Rania El Gamal and Katie Paul, Reuters

Saudi Arabia should not forfeit its “sovereign” right to one day enrich uranium under its planned civilian nuclear program, especially as world powers have allowed Iran to do so, a senior Saudi royal told Reuters. Former intelligence chief Prince Turki al-Faisal’s comments reinforced Riyadh’s stance on what is likely to be a sensitive issue in talks between Saudi Arabia and the United States on an agreement to help the kingdom develop atomic energy.

Vogtle stays alive, but its fate rests with Congress
Kristi Swartz, E&E News

The nation’s lone nuclear project under construction will continue as expected, but its fate now rests in whether Congress extends production tax credits. The Georgia Public Service Commission approved a measure that would keep Georgia Power’s Plant Vogtle nuclear reactors moving forward.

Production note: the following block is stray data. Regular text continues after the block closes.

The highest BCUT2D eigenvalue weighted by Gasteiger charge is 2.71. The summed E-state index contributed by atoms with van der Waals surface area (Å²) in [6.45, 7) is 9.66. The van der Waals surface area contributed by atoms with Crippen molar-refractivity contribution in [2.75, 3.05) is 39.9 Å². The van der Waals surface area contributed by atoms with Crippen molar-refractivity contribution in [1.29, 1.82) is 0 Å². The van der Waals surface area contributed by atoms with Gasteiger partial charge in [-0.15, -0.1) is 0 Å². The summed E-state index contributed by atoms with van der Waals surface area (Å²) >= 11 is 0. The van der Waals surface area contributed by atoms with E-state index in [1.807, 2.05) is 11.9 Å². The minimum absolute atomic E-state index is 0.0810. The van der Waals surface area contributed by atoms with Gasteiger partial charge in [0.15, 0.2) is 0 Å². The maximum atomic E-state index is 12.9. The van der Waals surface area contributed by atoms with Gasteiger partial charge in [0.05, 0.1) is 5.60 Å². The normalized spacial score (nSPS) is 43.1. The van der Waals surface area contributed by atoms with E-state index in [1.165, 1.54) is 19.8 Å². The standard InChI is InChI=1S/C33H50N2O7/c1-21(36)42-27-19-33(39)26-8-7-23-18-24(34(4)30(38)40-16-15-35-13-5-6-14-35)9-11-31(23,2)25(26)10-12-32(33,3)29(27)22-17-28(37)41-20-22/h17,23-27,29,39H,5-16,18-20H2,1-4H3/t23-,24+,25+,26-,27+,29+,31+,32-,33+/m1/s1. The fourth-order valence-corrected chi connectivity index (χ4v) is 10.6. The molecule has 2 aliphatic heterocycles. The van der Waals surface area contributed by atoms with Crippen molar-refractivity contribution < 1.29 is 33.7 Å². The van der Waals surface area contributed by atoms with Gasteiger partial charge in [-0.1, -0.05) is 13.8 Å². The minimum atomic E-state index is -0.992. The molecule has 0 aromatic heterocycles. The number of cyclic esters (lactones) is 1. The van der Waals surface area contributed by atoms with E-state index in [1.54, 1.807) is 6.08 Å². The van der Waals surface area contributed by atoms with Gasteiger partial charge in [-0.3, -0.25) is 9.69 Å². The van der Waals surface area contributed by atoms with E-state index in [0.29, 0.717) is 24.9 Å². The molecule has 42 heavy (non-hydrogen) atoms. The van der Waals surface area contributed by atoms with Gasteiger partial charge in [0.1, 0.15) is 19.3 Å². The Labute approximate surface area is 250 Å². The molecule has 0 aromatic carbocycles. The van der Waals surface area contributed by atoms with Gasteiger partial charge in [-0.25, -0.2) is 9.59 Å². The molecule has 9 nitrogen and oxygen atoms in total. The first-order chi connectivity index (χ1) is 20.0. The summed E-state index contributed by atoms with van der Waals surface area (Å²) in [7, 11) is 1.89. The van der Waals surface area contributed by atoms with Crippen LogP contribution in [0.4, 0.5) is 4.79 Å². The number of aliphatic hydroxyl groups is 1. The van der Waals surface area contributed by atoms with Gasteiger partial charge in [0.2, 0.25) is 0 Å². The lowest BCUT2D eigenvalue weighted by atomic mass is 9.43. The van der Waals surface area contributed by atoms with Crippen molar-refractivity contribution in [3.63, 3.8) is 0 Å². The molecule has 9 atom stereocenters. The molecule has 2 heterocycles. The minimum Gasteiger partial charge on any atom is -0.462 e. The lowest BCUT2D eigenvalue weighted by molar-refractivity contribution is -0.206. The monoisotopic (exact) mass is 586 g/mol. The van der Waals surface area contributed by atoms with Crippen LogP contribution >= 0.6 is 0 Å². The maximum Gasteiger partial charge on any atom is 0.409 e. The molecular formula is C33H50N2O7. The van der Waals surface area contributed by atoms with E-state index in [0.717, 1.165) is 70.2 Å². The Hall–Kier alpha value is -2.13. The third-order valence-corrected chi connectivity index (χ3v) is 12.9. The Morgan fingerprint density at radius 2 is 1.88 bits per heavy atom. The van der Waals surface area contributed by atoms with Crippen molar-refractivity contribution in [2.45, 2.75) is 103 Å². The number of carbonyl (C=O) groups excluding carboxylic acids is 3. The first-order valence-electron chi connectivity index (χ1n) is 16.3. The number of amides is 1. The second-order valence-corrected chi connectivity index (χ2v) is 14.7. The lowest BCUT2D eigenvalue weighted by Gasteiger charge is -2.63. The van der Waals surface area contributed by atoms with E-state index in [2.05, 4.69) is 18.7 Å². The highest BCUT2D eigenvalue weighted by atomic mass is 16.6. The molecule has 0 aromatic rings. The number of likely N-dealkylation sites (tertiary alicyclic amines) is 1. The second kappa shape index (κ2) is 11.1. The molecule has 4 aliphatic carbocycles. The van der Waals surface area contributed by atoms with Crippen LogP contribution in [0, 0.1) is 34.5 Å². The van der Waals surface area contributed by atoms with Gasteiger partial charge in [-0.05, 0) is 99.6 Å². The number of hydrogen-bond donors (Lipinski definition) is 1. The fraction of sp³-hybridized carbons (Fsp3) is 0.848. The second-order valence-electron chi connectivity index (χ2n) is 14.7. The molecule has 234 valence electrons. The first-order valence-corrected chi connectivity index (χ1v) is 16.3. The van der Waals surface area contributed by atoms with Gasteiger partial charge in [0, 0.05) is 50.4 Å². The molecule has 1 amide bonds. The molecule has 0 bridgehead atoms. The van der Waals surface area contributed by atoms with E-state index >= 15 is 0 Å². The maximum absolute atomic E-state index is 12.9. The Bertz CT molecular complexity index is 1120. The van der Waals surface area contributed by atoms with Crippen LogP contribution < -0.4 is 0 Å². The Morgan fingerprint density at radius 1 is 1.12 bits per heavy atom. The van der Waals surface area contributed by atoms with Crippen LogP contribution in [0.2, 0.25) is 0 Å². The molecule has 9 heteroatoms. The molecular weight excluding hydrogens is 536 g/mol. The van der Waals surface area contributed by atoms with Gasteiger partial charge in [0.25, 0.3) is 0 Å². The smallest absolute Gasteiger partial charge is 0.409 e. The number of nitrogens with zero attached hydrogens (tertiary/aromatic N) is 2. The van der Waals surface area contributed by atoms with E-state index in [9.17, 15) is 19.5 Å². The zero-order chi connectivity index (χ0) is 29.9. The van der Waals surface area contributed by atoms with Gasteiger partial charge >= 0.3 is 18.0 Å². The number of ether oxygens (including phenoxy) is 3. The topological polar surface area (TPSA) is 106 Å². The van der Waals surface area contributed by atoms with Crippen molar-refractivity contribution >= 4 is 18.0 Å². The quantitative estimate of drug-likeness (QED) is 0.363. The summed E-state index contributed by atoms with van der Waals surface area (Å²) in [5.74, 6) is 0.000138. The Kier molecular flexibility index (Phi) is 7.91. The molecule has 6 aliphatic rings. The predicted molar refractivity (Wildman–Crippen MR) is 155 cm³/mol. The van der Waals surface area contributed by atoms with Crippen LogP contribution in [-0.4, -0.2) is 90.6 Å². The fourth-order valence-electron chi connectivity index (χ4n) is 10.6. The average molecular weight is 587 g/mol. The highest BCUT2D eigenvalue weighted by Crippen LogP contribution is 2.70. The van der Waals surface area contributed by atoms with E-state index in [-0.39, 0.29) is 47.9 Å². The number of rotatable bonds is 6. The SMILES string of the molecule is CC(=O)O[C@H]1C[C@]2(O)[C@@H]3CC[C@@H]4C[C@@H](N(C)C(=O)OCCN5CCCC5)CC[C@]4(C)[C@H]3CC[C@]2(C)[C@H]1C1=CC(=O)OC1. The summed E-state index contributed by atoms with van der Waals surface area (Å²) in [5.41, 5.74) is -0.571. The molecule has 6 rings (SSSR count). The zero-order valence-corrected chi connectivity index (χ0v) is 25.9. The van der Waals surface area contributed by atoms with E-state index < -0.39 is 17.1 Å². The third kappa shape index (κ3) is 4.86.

Climate

Pentagon strategy document will not include climate change: official
Idrees Ali, Reuters

Climate change will not be included in an important Pentagon strategy document set to be unveiled in January, the No. 2 official at the U.S. Defense Department said on Thursday. Deputy Secretary of Defense Patrick Shanahan told reporters that not mentioning climate change did not mean it was no longer a priority for the U.S. military.

Can We Suck Enough CO2 From The Air To Save The Climate?
Adele Peters, Fast Company